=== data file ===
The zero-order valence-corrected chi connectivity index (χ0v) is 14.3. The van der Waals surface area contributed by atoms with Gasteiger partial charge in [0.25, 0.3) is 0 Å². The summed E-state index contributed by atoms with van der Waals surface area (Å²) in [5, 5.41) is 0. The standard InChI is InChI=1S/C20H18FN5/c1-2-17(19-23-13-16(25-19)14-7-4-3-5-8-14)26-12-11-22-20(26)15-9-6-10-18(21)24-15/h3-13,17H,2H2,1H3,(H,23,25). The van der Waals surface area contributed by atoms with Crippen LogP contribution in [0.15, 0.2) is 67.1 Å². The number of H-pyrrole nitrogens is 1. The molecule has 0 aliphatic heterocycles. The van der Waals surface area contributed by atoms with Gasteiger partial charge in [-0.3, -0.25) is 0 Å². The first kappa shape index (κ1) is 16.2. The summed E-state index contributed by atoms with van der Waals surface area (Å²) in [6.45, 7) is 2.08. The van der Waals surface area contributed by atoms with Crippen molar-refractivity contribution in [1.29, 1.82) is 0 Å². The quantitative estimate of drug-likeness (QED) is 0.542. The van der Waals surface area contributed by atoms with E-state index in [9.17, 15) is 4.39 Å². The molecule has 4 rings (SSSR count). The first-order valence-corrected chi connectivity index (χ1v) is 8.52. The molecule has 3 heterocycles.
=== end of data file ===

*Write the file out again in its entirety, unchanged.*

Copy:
The zero-order valence-corrected chi connectivity index (χ0v) is 14.3. The van der Waals surface area contributed by atoms with Gasteiger partial charge in [0.25, 0.3) is 0 Å². The summed E-state index contributed by atoms with van der Waals surface area (Å²) in [5, 5.41) is 0. The standard InChI is InChI=1S/C20H18FN5/c1-2-17(19-23-13-16(25-19)14-7-4-3-5-8-14)26-12-11-22-20(26)15-9-6-10-18(21)24-15/h3-13,17H,2H2,1H3,(H,23,25). The van der Waals surface area contributed by atoms with Crippen LogP contribution in [0.15, 0.2) is 67.1 Å². The number of H-pyrrole nitrogens is 1. The molecule has 0 aliphatic heterocycles. The van der Waals surface area contributed by atoms with Gasteiger partial charge in [-0.3, -0.25) is 0 Å². The first kappa shape index (κ1) is 16.2. The summed E-state index contributed by atoms with van der Waals surface area (Å²) in [6.45, 7) is 2.08. The van der Waals surface area contributed by atoms with Crippen molar-refractivity contribution in [1.29, 1.82) is 0 Å². The quantitative estimate of drug-likeness (QED) is 0.542. The van der Waals surface area contributed by atoms with E-state index in [9.17, 15) is 4.39 Å². The molecule has 4 rings (SSSR count). The first-order valence-corrected chi connectivity index (χ1v) is 8.52. The molecule has 3 heterocycles.